Facial Recognition: Face Haus’ Santa Monica location.

Facial Recognition: Face Haus’ Santa Monica location. Photo by Face Haus

West Hollywood-based Face Haus, a beauty bar whose slogan is “facials for the people,” opened its fourth location late last month and has plans for another already in the works.

The company started as a mostly self-funded project undertaken by three friends-turned-entrepreneurs. The recent expansion, however, has been underwritten by an undisclosed amount of outside investment it brought in earlier this year, according to Jenn Worley, one of the founders.

The capital infusion came from a group of investors who helped grow New York-based Bliss Spa, a spa and skincare company, Worley said, declining to provide further details.

Worley, Karey Burke and Dawn Olmstead started working on the idea of a spa that skipped pricey amenities in 2013, after the tab for a facial party for a bunch of teenagers came to $150 per facial.

They pooled their personal savings and opened the first Face Haus in Studio City in late 2011, and West Hollywood followed a few years later. The outside investment led to the opening of a location in Santa Monica in July, and then came the most recent opening at USC Village. A fifth location is planned for Manhattan Beach in November, with plans to expand for the first time out of state, to New York, later this year.

The company counts 65 employees, with revenue projected to hit a $10 million annual pace by the first quarter of 2019, Worley said.

The key is a focus on basics.

“The whole idea behind this is to make facials accessible to everyone,” Worley said. “No private rooms or anything like that. It all boils down to efficacy and high quality. By reducing the footprint and increasing the volume capacity, we have an extremely high repeat rate of customers.”

Face Haus facials have an average price point of $65, and the place offers treatments with quirky, fun names like Spotless Reputation and Keep Glowing, according to its website. The services are provided by licensed aestheticians and instead of private rooms, customers get to lay in chairs that line up one side on the spa. Each location fits between six to eight chairs and services ranges from 30 minutes to an hour.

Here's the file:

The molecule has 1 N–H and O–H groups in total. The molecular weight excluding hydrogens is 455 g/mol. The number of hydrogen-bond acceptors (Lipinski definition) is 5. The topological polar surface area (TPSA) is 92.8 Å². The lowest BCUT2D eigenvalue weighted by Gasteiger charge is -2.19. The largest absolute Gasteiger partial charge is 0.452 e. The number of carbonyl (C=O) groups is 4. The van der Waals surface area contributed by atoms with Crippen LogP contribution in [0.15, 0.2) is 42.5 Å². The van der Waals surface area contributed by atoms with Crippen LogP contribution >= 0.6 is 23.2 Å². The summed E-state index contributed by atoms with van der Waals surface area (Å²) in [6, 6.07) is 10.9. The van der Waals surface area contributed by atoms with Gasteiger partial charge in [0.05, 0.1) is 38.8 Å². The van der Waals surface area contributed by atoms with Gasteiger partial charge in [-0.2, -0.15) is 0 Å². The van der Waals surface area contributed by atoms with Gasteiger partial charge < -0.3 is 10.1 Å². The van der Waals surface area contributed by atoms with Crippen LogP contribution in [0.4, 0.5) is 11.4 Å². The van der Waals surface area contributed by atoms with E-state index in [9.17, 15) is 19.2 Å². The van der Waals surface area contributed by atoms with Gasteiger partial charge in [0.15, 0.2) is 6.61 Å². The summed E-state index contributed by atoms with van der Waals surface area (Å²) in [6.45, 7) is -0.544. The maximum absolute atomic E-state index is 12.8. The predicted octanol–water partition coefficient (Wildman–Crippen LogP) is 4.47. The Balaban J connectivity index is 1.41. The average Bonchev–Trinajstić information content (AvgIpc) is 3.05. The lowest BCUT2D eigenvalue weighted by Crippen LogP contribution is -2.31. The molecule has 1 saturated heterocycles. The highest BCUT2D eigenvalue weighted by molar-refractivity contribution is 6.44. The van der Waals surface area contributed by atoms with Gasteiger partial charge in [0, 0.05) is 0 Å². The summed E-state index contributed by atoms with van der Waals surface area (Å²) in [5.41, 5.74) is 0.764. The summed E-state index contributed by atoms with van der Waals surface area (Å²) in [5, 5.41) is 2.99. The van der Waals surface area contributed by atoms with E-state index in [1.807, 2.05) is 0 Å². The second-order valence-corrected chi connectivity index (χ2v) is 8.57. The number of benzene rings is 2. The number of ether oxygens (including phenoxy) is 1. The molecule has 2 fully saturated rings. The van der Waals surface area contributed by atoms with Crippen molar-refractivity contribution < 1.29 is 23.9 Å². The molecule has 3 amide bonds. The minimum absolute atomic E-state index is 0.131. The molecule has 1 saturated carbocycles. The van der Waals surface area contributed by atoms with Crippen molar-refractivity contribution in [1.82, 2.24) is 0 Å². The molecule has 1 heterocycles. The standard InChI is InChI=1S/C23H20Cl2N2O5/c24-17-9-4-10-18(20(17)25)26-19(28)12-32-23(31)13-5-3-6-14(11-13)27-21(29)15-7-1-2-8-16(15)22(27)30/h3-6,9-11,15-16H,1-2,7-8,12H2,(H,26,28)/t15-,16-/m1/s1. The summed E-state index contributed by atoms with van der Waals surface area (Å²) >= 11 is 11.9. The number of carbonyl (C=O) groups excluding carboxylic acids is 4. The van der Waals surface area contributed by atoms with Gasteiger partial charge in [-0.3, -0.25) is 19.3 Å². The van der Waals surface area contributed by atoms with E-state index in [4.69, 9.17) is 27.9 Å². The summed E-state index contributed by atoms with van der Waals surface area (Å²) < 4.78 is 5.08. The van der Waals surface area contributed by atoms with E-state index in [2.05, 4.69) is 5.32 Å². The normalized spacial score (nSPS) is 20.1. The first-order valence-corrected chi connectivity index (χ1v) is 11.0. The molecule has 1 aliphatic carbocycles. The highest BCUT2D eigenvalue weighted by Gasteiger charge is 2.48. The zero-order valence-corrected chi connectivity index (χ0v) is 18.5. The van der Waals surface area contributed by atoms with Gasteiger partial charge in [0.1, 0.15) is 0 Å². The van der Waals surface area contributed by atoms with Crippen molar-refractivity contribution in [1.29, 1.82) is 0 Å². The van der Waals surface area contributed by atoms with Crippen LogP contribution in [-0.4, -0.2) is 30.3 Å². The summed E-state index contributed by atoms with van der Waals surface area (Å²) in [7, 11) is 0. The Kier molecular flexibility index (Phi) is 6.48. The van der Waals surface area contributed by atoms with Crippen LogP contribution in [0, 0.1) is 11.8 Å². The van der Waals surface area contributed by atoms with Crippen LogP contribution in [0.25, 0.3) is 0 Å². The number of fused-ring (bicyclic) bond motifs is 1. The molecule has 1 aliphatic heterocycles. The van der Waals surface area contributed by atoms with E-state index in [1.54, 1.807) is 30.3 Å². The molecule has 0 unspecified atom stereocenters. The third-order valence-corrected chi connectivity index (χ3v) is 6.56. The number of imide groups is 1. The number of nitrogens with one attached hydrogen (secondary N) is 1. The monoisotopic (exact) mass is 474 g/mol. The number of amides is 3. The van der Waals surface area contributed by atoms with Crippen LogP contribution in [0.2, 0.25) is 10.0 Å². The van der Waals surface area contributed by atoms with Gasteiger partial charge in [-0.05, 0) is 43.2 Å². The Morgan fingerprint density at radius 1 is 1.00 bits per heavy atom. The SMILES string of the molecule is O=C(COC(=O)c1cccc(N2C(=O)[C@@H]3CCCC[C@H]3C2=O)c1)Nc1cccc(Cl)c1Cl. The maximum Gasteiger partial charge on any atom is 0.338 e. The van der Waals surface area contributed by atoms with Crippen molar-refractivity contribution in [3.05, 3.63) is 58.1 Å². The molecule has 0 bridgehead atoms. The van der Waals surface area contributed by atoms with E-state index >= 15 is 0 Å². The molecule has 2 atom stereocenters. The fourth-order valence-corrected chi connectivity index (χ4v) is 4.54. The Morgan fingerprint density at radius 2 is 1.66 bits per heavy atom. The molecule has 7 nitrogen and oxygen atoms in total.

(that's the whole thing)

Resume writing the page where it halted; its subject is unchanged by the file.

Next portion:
Mattel Update

El Segundo-based Mattel Inc. announced August 30 a new division dubbed the Global Franchise Management Group. The company said the move aims to unify several key functions, including business development, consumer products, content, digital gaming and live events.

The company is bringing in Janet Hsu to head the division. Hsu currently serves as the Chief Executive of Power Rangers, owned by Century City-based Saban Brands. Saban Brands agreed in May to sell the Power Rangers franchise to Pawtucket, R.I. toymaker Hasbro Inc. for $522 million.

Hsu worked as chief operating officer at Tokyo, Japan-based Sanrio Inc., owners of the Hello Kitty franchise, prior to her stint at Saban Brands.

“As we continue to transform Mattel into a high-performing toy company, we are taking big steps to further strengthen our executive leadership team,” Richard Dickson, Mattel’s chief operating officer said in a statement. “Janet’s proven track record and expertise in expanding established global brands make her ideally suited to help Mattel extend its iconic properties in new and relevant ways,” he said. Hsu will directly report to Dickinson. It is unclear when her new role at Mattel starts.

Mattel has had a rough few years with consecutive declining sales, which was further worsened by the bankruptcy of its top retailer Toys ‘R’ Us Inc. in 2017. The company has also seen top level management changes, including the departure of its Chief Executive Margo Georgiadis in April.

Hsu said in a statement that she is looking forward to her new role.

“Now is an exciting time to create a new content-to-commerce strategy for Mattel,” she said. “I look forward to working with Richard and the entire Mattel team to unlock the value of this company’s powerful brands and IP.”

New Deputies at POLB

The Long Beach Board of Harbor Commissioners named on Aug. 27 Richard Cameron as the Port of Long Beach’s new deputy executive director of planning and development, and Noel Hacegaba to the post of deputy executive director of administration and operations. 

Cameron joined the port in 1996 as an environmental specialist and his stints at the port have included working as manager, director and then acting managing director of environmental planning at the port.

Hacegaba joined the Port in 2010, and is responsible for developing and executing business development strategies to drive volume and revenue growth at the port, port officials said. He also leads the port’s operations, customer service and security functions as the managing director of commercial operations and chief commercial officer, according to the announcement.

Staff reporter Shwanika Narayan can be reached at snarayan@labusinessjournal.com or (323) 556-8351.

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